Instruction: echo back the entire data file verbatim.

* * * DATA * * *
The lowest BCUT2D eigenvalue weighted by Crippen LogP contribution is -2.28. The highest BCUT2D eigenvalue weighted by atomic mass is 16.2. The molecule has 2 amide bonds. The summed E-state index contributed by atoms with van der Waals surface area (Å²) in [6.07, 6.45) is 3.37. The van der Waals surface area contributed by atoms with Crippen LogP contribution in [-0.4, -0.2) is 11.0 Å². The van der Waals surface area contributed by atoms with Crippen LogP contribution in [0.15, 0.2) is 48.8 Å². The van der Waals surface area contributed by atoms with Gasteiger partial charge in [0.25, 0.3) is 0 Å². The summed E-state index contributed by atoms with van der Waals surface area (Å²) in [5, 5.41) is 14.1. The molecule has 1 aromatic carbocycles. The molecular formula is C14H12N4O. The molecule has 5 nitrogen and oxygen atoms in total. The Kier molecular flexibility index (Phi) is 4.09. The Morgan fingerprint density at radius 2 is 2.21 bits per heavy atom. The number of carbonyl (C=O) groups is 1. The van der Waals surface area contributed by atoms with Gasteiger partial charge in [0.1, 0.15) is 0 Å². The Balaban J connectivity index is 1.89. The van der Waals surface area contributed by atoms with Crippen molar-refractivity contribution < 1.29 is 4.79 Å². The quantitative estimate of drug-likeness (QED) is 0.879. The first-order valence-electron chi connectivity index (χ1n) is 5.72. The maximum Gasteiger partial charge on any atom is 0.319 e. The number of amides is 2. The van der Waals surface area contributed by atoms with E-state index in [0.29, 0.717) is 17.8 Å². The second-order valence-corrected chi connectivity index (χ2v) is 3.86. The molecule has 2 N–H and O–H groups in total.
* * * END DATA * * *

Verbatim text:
The lowest BCUT2D eigenvalue weighted by Crippen LogP contribution is -2.28. The highest BCUT2D eigenvalue weighted by atomic mass is 16.2. The molecule has 2 amide bonds. The summed E-state index contributed by atoms with van der Waals surface area (Å²) in [6.07, 6.45) is 3.37. The van der Waals surface area contributed by atoms with Crippen LogP contribution in [-0.4, -0.2) is 11.0 Å². The van der Waals surface area contributed by atoms with Crippen LogP contribution in [0.15, 0.2) is 48.8 Å². The van der Waals surface area contributed by atoms with Gasteiger partial charge in [0.25, 0.3) is 0 Å². The summed E-state index contributed by atoms with van der Waals surface area (Å²) in [5, 5.41) is 14.1. The molecule has 1 aromatic carbocycles. The molecular formula is C14H12N4O. The molecule has 5 nitrogen and oxygen atoms in total. The Kier molecular flexibility index (Phi) is 4.09. The Morgan fingerprint density at radius 2 is 2.21 bits per heavy atom. The number of carbonyl (C=O) groups is 1. The van der Waals surface area contributed by atoms with Gasteiger partial charge in [0.1, 0.15) is 0 Å². The Balaban J connectivity index is 1.89. The van der Waals surface area contributed by atoms with Crippen molar-refractivity contribution < 1.29 is 4.79 Å². The quantitative estimate of drug-likeness (QED) is 0.879. The first-order valence-electron chi connectivity index (χ1n) is 5.72. The maximum Gasteiger partial charge on any atom is 0.319 e. The number of amides is 2. The van der Waals surface area contributed by atoms with E-state index in [0.29, 0.717) is 17.8 Å². The second-order valence-corrected chi connectivity index (χ2v) is 3.86. The molecule has 2 N–H and O–H groups in total.